The challenge of expanding the universe of a well beloved film series is a daunting one. The stakes are high, as hardcore fans can very easily turn on you should you take one misstep. Invent another ‘midi-chlorian’, and you risk ridicule.
Rogue One: A Star Wars Story was predisposed to be tame. A generic action film, littered with appropriate references, would have certainly have been the easiest route to take. However, as the beginning to the end of the film, these expectations become confounded. Rogue One does not reinvent the wheel and it does not shift cinematography into a new epoch either. What it does do is function as an interesting standalone film with enough twists and new characters to satisfy a non Star Wars fan.
Rogue One is a brilliant melding of old and new. Nostalgia is clearly present, but is never relied upon. There is a presence of old characters of some sort, but the new characters are strong enough to make their own case. Felicity Jones as Jyn Erso and Diego Luna as Cassian Andor are a strong male-female pairing, one that is not destroyed by a crass love story. The supporting cast are particularly strong, but are quite possibly too numerous to allow each character to express themselves properly.
Performances of note come from Alistair Petrie, who provides a brilliant RAF Wing Commander presence as Rebel General Draven, who is directly contrasted by the SS Kommandant role of Ben Mendelsohn as Empire Lieutenant Commander Orson Krennic. Both provide a brilliant straight man foil to the roguish nature of the main protagonists.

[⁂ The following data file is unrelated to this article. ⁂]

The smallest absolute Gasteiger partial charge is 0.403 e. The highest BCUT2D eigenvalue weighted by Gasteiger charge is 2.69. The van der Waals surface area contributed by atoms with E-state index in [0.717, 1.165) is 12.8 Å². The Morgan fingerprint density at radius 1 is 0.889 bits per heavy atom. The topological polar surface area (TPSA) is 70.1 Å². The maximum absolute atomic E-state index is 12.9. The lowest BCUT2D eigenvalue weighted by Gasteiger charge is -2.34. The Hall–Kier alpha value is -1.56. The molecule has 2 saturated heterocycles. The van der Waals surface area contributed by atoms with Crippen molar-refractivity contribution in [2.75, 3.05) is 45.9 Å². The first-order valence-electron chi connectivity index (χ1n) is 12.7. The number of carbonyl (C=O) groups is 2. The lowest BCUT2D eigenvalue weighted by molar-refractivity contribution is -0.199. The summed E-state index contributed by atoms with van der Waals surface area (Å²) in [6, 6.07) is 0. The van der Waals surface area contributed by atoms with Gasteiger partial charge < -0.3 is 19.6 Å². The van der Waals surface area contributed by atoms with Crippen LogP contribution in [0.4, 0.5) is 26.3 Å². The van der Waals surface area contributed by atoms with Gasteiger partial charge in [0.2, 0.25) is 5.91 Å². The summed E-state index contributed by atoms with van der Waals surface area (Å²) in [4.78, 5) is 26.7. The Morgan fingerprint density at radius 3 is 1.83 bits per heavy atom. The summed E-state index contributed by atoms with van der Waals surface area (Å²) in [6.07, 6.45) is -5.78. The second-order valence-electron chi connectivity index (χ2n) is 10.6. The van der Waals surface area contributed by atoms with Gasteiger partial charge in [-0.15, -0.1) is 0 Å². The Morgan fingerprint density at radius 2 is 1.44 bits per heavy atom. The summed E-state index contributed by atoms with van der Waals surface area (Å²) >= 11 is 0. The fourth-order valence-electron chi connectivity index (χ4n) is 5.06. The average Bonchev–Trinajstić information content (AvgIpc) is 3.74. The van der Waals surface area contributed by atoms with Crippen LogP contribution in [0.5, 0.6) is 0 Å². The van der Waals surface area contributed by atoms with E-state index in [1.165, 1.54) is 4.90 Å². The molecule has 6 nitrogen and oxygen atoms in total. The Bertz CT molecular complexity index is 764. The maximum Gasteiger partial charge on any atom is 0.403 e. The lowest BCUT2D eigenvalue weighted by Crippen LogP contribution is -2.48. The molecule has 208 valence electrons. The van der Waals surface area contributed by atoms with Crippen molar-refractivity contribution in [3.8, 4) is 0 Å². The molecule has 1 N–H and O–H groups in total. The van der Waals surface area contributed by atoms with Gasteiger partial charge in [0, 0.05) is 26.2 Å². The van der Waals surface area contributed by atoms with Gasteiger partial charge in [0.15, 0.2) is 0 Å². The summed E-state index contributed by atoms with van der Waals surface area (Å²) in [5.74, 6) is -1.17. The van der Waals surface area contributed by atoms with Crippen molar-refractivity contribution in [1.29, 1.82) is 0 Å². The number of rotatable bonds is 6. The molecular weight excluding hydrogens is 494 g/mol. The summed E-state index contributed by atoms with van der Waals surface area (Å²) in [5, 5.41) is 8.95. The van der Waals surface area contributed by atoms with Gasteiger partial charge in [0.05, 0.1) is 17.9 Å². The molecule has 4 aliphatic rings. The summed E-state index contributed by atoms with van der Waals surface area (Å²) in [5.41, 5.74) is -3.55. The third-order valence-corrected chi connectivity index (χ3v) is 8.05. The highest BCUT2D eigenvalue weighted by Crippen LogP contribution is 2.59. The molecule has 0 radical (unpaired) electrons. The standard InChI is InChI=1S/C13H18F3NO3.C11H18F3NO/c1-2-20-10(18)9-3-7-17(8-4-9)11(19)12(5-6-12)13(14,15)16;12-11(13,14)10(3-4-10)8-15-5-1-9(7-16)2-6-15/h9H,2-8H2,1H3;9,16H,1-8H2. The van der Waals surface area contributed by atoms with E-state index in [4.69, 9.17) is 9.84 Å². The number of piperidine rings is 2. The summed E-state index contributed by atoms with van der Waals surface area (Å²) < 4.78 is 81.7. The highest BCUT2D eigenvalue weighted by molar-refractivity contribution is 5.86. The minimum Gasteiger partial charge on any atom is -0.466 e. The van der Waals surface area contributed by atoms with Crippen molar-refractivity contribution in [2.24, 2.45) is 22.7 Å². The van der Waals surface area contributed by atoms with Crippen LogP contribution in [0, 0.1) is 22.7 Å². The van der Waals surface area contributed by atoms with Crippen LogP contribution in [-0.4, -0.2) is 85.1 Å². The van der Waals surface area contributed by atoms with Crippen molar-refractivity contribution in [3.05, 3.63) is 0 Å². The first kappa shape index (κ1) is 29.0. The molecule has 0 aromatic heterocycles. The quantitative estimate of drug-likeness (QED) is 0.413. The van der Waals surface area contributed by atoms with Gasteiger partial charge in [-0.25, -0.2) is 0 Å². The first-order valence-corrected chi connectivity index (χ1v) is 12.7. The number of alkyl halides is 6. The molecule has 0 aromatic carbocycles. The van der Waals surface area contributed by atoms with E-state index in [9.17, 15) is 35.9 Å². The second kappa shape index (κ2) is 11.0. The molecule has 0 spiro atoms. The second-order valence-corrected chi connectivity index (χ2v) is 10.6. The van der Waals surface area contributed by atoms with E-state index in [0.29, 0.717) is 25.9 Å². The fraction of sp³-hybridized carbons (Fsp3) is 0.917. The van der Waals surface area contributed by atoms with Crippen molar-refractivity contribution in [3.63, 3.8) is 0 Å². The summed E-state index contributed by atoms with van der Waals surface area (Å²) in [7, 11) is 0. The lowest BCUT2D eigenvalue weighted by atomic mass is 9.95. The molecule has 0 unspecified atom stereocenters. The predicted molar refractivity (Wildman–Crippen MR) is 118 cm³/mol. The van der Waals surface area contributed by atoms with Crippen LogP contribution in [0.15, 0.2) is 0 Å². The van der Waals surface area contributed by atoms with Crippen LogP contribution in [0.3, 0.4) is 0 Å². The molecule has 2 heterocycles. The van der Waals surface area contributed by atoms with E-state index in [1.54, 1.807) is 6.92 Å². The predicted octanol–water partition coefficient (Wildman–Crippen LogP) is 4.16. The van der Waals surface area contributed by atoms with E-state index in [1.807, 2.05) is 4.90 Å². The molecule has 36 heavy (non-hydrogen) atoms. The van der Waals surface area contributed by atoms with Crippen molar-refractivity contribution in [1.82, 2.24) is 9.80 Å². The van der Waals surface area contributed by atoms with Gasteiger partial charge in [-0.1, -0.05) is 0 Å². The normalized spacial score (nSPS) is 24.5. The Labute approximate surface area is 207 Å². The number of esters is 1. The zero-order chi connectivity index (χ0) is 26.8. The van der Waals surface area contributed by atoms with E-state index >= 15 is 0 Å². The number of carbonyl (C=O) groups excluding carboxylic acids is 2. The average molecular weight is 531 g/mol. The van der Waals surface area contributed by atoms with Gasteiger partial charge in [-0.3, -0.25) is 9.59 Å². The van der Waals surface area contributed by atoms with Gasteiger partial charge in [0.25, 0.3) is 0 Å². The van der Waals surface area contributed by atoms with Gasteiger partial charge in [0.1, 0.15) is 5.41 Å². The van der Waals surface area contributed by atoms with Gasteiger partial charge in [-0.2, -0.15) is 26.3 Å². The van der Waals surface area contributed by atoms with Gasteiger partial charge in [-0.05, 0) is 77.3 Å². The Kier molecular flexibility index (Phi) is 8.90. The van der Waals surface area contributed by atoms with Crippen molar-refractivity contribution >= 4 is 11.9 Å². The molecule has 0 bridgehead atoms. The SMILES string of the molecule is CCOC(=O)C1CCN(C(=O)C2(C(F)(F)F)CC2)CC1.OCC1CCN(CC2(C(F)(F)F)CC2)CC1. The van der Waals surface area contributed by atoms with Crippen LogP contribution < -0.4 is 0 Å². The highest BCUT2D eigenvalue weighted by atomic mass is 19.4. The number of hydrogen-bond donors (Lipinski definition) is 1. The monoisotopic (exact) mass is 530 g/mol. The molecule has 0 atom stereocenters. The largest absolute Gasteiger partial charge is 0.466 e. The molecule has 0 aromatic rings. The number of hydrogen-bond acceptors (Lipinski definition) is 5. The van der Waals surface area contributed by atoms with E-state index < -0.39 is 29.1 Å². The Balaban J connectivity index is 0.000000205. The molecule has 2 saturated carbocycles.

However, the newness of these characters is not detrimental, as many stalwart Star Wars features are present. Action based adventure, impressive special effects, as it has in all of the Star Wars movies. The action sequences are impressive, albeit long, with the rendering of the spaceships looking particularly tangible, reminiscent of the physical models used in the production of the original trilogy.
The opening scene gives an impression of physicality and dirtiness, where the clean lines and block colours of the Empire’s neo-fascist design aesthetic are realistically broken by the mud, grime, and rain of nature.
The key to the success of Rogue One is making bold decisions. The final thirty minutes of the film do not fizzle out. Rather, it makes storyline decisions that give it a satisfactory conclusion, despite its purpose being to set up the premise for A New Hope.
Importantly, Star Wars fans will be able to talk about ‘that scene’. One climatic scene in this film provides epic action, great emotion, with a symbolic culmination of all that has come before, and all that is yet to come.
Rogue One is most certainly in the Star Wars mode, but this does not serve to detriment the film in any way. This is a film in its own right, that contributes to the viewer’s enjoyment of Star Wars as a whole.